One day he needed me to cover someone’s shift. I turned the opportunity down, having plans of my own that Friday evening. The following day, I arrived to work ten nutes late after staying out the night before. I felt tired. I was prepared in uniform but not in my mind. The first words to pour from his lips were, “Good morning, Lamekia. Tuck in your shirt.” He became more and more aggravating and strict.
Around noon, I was spent to go on meal two hours before going home. I took my break in the meal room where most employees eat their lunch. As I walked toward the room, I could hear someone talking. It was coming from the conference office which is located two doors to the right of the lunch room. One of the voices was masculine which sounded familiar. The other person had to be a female because the ability to speak was quite sensitive. I didn’t want to be heard nor noticed eavesdropping on the two, therefore I tip-toed in the direction of the door. As I approach the door, that has a window in the middle, I could hear the conversation quite clear.
A male voice asked, “So you have worked as a cashier for Winn-Dixie before, huh?” “Yes! I wanted to find a job while finishing up college.” the female replied. I raised my eyebrows in curiosity. Was he hiring a new cashier? I took the risk of looking through the window. While standing there with one hand on his waist and gesturing with the other, the manager seemed interested in hiring this female. I could tell by the glistening in his eyes, the same set of eyes I noticed when we first met. “Well there’s available at the front end of the store. That way I can work around your schedule. Is that ok with you?” The manager said to the woman.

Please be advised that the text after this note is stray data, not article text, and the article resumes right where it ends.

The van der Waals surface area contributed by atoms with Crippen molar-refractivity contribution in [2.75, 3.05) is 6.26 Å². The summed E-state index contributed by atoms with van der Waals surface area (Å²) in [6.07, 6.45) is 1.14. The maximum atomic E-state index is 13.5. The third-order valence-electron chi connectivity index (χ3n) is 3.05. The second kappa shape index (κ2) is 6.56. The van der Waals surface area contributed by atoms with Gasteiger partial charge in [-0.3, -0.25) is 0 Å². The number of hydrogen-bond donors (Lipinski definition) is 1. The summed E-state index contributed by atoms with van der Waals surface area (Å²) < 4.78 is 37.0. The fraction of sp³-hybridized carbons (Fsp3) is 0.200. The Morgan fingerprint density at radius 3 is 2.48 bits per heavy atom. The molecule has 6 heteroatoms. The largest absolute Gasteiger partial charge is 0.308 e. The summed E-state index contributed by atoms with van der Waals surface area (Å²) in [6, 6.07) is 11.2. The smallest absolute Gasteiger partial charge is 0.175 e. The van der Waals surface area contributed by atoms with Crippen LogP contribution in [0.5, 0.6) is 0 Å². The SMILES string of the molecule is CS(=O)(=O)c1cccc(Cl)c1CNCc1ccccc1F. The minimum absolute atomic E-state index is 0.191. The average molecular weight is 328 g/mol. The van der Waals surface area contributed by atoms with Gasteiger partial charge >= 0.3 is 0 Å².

“Sure, but can I ask you one thing?” she requested of him. “Yeah, what can I do for you?” he looked at her in suspicion, as if she wanted something not relate to this field of work. “My duty as a cashier doesn’t involve cleaning up, does it? I mean isn’t that as a bagger’s responsibilities?” I chuckled. Noticing the woman’s attire I could clearly see why she objected to such a task. The manager told the woman she wasn’t to worry about cleaning up anything. “As a cashier you must keep your register clean using the paper towels and cleanser available underneath each counter.” he noted.
My watch on my wrist beeped indicating that it was ten minutes left until I return back up front. Therefore I hurried through my lunch and proceeded back. As I walking to clock back in, I noticed a confrontation between the manager and a customer. The customer was complaining about having to wait for an extended amount of time while checking out at the register. Whenever this happens the customers are usually comparing the store to local supermarkets. He tried to convince the customer to be patient but it didn’t work. When I arrived back I opened up one of the registers, announcing that I was available for checkout. It’s been a while since I’ve made that announcement over the intercom. The manager looked in my direction for a moment and gave me the thumbs up sign.